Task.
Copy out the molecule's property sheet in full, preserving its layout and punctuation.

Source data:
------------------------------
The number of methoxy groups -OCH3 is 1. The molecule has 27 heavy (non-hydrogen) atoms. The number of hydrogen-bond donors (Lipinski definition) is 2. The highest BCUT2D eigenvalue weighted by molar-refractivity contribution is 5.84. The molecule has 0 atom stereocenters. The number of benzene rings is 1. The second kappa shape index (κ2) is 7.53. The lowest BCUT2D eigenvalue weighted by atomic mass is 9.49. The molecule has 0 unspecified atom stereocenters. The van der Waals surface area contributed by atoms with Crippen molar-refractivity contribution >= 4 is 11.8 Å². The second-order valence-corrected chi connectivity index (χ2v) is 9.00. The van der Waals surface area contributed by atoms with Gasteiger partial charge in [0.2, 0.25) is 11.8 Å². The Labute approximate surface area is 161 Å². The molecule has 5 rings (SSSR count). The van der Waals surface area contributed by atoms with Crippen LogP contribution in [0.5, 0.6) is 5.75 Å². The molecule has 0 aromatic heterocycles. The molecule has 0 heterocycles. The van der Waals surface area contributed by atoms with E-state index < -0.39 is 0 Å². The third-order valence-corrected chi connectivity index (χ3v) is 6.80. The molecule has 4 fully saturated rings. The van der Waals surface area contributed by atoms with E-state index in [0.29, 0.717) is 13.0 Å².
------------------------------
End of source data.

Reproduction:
The number of methoxy groups -OCH3 is 1. The molecule has 27 heavy (non-hydrogen) atoms. The number of hydrogen-bond donors (Lipinski definition) is 2. The highest BCUT2D eigenvalue weighted by molar-refractivity contribution is 5.84. The molecule has 0 atom stereocenters. The number of benzene rings is 1. The second kappa shape index (κ2) is 7.53. The lowest BCUT2D eigenvalue weighted by atomic mass is 9.49. The molecule has 0 unspecified atom stereocenters. The van der Waals surface area contributed by atoms with Crippen molar-refractivity contribution >= 4 is 11.8 Å². The second-order valence-corrected chi connectivity index (χ2v) is 9.00. The van der Waals surface area contributed by atoms with Gasteiger partial charge in [0.2, 0.25) is 11.8 Å². The Labute approximate surface area is 161 Å². The molecule has 5 rings (SSSR count). The van der Waals surface area contributed by atoms with Crippen LogP contribution in [0.5, 0.6) is 5.75 Å². The molecule has 0 aromatic heterocycles. The molecule has 0 heterocycles. The van der Waals surface area contributed by atoms with E-state index < -0.39 is 0 Å². The third-order valence-corrected chi connectivity index (χ3v) is 6.80. The molecule has 4 fully saturated rings. The van der Waals surface area contributed by atoms with E-state index in [0.29, 0.717) is 13.0 Å².